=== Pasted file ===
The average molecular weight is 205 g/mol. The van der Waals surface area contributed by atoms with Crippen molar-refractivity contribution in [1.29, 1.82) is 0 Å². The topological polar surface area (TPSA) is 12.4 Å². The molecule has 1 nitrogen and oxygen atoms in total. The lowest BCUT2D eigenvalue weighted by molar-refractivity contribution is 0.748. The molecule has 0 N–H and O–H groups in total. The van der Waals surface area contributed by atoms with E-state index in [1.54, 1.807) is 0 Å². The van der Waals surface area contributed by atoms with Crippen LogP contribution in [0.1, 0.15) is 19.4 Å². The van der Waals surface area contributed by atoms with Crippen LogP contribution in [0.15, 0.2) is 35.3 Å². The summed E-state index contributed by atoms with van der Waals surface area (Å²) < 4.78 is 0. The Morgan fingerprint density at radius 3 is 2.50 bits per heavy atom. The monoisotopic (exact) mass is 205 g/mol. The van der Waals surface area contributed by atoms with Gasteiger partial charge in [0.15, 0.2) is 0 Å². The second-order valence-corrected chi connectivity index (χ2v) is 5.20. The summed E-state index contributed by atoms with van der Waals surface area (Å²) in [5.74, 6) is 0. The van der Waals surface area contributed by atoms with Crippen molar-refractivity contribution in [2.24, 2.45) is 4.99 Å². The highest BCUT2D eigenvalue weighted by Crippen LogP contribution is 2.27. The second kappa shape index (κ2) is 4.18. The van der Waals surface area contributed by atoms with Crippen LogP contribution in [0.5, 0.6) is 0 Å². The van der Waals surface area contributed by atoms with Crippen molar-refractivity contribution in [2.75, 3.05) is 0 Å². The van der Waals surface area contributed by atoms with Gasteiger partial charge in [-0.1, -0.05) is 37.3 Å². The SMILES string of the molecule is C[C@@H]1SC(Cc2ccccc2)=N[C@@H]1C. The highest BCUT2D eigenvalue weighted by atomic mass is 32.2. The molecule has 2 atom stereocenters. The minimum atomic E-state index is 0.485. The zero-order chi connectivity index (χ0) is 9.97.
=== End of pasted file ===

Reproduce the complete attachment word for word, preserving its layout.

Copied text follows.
The average molecular weight is 205 g/mol. The van der Waals surface area contributed by atoms with Crippen molar-refractivity contribution in [1.29, 1.82) is 0 Å². The topological polar surface area (TPSA) is 12.4 Å². The molecule has 1 nitrogen and oxygen atoms in total. The lowest BCUT2D eigenvalue weighted by molar-refractivity contribution is 0.748. The molecule has 0 N–H and O–H groups in total. The van der Waals surface area contributed by atoms with E-state index in [1.54, 1.807) is 0 Å². The van der Waals surface area contributed by atoms with Crippen LogP contribution in [0.1, 0.15) is 19.4 Å². The van der Waals surface area contributed by atoms with Crippen LogP contribution in [0.15, 0.2) is 35.3 Å². The summed E-state index contributed by atoms with van der Waals surface area (Å²) < 4.78 is 0. The Morgan fingerprint density at radius 3 is 2.50 bits per heavy atom. The monoisotopic (exact) mass is 205 g/mol. The van der Waals surface area contributed by atoms with Gasteiger partial charge in [0.15, 0.2) is 0 Å². The second-order valence-corrected chi connectivity index (χ2v) is 5.20. The summed E-state index contributed by atoms with van der Waals surface area (Å²) in [5.74, 6) is 0. The van der Waals surface area contributed by atoms with Crippen molar-refractivity contribution in [2.24, 2.45) is 4.99 Å². The highest BCUT2D eigenvalue weighted by Crippen LogP contribution is 2.27. The second kappa shape index (κ2) is 4.18. The van der Waals surface area contributed by atoms with Crippen LogP contribution in [0.5, 0.6) is 0 Å². The van der Waals surface area contributed by atoms with Crippen molar-refractivity contribution in [2.75, 3.05) is 0 Å². The van der Waals surface area contributed by atoms with Gasteiger partial charge in [-0.1, -0.05) is 37.3 Å². The SMILES string of the molecule is C[C@@H]1SC(Cc2ccccc2)=N[C@@H]1C. The highest BCUT2D eigenvalue weighted by atomic mass is 32.2. The molecule has 2 atom stereocenters. The minimum atomic E-state index is 0.485. The zero-order chi connectivity index (χ0) is 9.97.